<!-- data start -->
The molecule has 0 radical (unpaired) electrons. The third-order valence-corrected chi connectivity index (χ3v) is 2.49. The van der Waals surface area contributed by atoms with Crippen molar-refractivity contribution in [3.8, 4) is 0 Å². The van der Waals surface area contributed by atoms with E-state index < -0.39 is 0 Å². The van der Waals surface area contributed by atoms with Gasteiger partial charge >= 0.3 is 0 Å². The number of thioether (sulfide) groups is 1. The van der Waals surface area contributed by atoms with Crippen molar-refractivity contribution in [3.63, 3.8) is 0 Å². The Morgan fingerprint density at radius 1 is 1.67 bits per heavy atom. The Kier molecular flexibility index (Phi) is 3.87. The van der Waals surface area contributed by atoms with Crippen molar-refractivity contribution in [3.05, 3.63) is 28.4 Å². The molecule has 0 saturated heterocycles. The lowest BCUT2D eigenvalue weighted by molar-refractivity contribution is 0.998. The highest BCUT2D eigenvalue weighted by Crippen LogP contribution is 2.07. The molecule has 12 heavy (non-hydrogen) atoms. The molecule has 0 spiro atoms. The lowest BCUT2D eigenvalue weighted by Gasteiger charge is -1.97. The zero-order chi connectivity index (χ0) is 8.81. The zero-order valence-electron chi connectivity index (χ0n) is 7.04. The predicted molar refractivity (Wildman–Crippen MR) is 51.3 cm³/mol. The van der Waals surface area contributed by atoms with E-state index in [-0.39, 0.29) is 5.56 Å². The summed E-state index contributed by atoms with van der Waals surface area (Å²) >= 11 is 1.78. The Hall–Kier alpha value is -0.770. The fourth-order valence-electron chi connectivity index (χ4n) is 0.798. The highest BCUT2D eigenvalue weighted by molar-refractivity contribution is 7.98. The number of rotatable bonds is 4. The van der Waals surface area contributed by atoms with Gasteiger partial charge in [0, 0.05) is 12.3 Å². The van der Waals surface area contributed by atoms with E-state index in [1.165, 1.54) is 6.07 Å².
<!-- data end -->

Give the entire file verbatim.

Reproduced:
The molecule has 0 radical (unpaired) electrons. The third-order valence-corrected chi connectivity index (χ3v) is 2.49. The van der Waals surface area contributed by atoms with Crippen molar-refractivity contribution in [3.8, 4) is 0 Å². The van der Waals surface area contributed by atoms with E-state index < -0.39 is 0 Å². The van der Waals surface area contributed by atoms with Gasteiger partial charge >= 0.3 is 0 Å². The number of thioether (sulfide) groups is 1. The van der Waals surface area contributed by atoms with Crippen molar-refractivity contribution in [3.63, 3.8) is 0 Å². The Morgan fingerprint density at radius 1 is 1.67 bits per heavy atom. The Kier molecular flexibility index (Phi) is 3.87. The van der Waals surface area contributed by atoms with Crippen molar-refractivity contribution in [3.05, 3.63) is 28.4 Å². The molecule has 0 saturated heterocycles. The lowest BCUT2D eigenvalue weighted by molar-refractivity contribution is 0.998. The highest BCUT2D eigenvalue weighted by Crippen LogP contribution is 2.07. The molecule has 12 heavy (non-hydrogen) atoms. The molecule has 0 spiro atoms. The lowest BCUT2D eigenvalue weighted by Gasteiger charge is -1.97. The zero-order chi connectivity index (χ0) is 8.81. The zero-order valence-electron chi connectivity index (χ0n) is 7.04. The predicted molar refractivity (Wildman–Crippen MR) is 51.3 cm³/mol. The van der Waals surface area contributed by atoms with E-state index in [-0.39, 0.29) is 5.56 Å². The summed E-state index contributed by atoms with van der Waals surface area (Å²) >= 11 is 1.78. The Hall–Kier alpha value is -0.770. The fourth-order valence-electron chi connectivity index (χ4n) is 0.798. The highest BCUT2D eigenvalue weighted by molar-refractivity contribution is 7.98. The number of rotatable bonds is 4. The van der Waals surface area contributed by atoms with Gasteiger partial charge in [0, 0.05) is 12.3 Å². The van der Waals surface area contributed by atoms with E-state index in [1.165, 1.54) is 6.07 Å².